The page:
Carrie Pennington beamed, spreading her arms wide on stage in front of a crowd at the Rail Event Center as models on either side of her showed off Pennington’s plus-size designs during the seventh annual Salt Lake Community College Fashion Institute’s spring fashion show.
Carrie Pennington (middle) shows off her designs.
Pennington, whose models ranged in sizes from 18 to 30, was one of more than a dozen graduating SLCC design students showing off their ideas in front of hundreds who gathered April 25 for the show dubbed #FemmeFierce. The event featured professional makeup work by Aveda Institute and models supplied by the Salt Lake City-based Niya Models. Entertainment included performances by SLCC Dance Company and vocalist Sonia Lopez.
Pennington dubbed her works as a “knit meets woven revolution” concept. “Because they work together instead of against each other,” Pennington said, referring to how a knit lining to a blouse “redistributes the wealth” beneath the outer layer of the garment. “It smooths the body and does not show the unfortunate bulge.” She entered the fashion design field because she was frustrated by the clothing being sold to plus-size women. And, she adds, “The plus-size dollars are out there.” Her plan is to keep doing custom design work until someone picks up her ideas and runs with them.
A model walks during the #FemmeFierce fashion show
Meagan Patterson thinks she has her finger on the pulse of fashion consumers in Utah, where modesty reigns. “I plan on opening my own business, getting into manufacturing ready-to-wear women’s clothes,” Patterson said. “I just have always really loved making Sunday dresses, things you’d wear to church or a garden party.” She calls her experience “on and off” at SLCC over the past five years “phenomenal,” gushing about the instructors. “All of the teachers are wonderful,” she said. “They’re so knowledgeable. And they really care about you and your personal growth.” Patterson sees a need in the Utah market for a fully modest clothing store, whereas fellow graduate Madison Fugate hopes there’s room in the costume design industry for her.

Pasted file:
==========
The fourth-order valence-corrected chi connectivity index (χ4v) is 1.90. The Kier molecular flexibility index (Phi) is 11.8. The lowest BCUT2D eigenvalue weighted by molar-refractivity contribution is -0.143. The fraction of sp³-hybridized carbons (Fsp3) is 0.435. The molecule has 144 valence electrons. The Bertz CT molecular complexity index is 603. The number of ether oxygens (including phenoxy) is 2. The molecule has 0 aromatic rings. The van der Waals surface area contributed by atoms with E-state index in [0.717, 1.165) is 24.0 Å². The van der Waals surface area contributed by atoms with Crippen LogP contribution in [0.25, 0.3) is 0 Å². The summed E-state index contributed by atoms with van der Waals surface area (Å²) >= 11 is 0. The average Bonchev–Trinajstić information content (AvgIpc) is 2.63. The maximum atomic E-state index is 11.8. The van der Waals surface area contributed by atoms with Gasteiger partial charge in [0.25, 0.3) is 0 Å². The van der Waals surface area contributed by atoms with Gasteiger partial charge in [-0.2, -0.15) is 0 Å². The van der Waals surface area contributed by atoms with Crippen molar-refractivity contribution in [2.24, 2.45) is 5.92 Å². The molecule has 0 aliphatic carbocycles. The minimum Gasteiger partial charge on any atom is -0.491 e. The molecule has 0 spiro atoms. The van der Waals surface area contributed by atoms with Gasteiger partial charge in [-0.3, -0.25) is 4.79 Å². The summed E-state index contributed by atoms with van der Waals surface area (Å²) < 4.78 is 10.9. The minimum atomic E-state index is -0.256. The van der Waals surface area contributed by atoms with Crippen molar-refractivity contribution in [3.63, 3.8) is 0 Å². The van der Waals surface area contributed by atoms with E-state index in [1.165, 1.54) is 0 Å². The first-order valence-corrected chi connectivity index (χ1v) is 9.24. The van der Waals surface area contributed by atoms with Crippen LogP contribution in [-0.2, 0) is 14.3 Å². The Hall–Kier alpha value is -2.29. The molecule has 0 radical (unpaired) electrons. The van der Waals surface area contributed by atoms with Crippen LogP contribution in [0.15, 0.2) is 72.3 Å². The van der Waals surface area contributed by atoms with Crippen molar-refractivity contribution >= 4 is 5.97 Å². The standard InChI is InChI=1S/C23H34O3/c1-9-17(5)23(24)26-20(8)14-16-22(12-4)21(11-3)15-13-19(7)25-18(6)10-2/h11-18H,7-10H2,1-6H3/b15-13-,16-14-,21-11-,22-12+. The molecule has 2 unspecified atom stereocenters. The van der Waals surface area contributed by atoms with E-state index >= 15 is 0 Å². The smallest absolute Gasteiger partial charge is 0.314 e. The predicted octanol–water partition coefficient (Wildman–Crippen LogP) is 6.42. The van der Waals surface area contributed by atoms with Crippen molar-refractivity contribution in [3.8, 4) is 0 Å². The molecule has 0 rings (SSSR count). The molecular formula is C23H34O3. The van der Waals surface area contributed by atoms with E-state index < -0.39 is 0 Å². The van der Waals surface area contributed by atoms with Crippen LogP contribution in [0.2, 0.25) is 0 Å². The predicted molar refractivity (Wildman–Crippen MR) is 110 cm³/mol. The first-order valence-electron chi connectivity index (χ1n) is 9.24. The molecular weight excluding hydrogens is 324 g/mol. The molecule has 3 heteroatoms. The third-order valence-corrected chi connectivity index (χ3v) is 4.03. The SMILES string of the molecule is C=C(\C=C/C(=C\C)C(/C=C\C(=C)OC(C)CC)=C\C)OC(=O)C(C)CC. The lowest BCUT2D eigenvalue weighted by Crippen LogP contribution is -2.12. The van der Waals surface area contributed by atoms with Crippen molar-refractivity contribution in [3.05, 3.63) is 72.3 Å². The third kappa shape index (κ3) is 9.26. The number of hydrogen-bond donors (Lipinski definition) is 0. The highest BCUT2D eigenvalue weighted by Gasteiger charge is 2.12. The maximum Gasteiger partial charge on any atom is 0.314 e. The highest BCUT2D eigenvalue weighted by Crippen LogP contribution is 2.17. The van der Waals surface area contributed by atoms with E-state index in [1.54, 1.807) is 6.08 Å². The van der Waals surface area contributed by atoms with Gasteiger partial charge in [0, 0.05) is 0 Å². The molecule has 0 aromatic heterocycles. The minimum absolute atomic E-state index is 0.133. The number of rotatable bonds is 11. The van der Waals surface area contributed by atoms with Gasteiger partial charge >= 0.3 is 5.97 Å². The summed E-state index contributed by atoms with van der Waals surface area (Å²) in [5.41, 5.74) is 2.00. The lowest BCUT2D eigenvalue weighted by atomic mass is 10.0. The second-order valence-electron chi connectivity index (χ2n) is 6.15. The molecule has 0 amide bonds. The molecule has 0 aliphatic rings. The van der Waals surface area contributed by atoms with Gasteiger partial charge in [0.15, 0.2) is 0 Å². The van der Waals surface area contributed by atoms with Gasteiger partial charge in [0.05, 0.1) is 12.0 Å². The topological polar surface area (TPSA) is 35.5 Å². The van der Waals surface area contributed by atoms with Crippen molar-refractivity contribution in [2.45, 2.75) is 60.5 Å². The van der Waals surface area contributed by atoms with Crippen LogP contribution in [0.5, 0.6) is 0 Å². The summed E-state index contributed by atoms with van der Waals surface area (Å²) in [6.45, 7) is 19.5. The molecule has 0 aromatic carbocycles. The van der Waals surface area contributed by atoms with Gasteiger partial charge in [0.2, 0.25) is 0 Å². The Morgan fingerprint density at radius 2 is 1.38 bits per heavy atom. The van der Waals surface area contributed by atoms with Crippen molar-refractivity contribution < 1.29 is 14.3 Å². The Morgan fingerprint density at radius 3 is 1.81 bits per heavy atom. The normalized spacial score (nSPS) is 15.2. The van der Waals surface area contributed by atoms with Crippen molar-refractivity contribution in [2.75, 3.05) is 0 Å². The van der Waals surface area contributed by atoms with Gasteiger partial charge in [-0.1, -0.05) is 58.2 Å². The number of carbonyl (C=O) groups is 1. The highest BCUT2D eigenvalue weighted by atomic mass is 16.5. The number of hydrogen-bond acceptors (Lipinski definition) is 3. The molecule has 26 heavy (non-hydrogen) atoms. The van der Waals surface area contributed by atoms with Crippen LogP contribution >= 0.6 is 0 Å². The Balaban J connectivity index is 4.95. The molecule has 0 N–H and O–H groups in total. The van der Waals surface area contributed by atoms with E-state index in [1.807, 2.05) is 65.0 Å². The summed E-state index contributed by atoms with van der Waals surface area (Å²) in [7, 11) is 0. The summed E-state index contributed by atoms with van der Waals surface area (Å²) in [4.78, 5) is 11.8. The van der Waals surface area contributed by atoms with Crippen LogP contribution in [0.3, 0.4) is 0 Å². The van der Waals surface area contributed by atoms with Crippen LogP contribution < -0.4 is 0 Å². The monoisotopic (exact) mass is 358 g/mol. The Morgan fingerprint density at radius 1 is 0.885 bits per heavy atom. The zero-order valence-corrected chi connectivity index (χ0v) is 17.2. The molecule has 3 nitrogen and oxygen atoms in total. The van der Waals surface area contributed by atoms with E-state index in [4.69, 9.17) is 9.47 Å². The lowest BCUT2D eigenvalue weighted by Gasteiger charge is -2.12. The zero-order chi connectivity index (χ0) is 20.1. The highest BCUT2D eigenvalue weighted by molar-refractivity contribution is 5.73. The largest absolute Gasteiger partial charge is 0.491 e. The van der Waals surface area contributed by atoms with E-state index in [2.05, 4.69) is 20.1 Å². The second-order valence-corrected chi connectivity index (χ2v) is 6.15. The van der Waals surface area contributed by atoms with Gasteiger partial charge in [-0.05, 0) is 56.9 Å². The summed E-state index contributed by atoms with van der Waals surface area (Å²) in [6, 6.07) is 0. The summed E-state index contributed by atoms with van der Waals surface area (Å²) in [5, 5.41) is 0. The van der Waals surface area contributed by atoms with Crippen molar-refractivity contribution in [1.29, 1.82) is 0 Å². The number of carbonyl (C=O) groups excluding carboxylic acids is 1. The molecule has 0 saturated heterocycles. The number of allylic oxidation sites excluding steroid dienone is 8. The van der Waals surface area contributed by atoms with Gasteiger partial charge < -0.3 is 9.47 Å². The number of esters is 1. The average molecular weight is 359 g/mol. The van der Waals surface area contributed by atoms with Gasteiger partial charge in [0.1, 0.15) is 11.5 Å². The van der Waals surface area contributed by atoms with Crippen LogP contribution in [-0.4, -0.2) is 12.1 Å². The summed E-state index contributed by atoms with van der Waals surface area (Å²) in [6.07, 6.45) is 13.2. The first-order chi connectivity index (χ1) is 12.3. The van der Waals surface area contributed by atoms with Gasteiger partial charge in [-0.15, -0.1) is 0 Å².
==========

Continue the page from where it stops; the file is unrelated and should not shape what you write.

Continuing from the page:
Fashion designers Madison Fugate (left) and Meagan Patterson
Fugate’s collection for the show was inspired by reading classic literature and then imagining how characters like Captain Hook, Tinkerbell, the Wicked Witch of the West and Dracula might look. “It just kind of turned into my imagination – and here we are,” she said before the show, which for her was a big deal. “This is huge. I’ve never done a fashion show before. It’s extremely cool.”
A young model shows off a design at SLCC's annual spring fashion show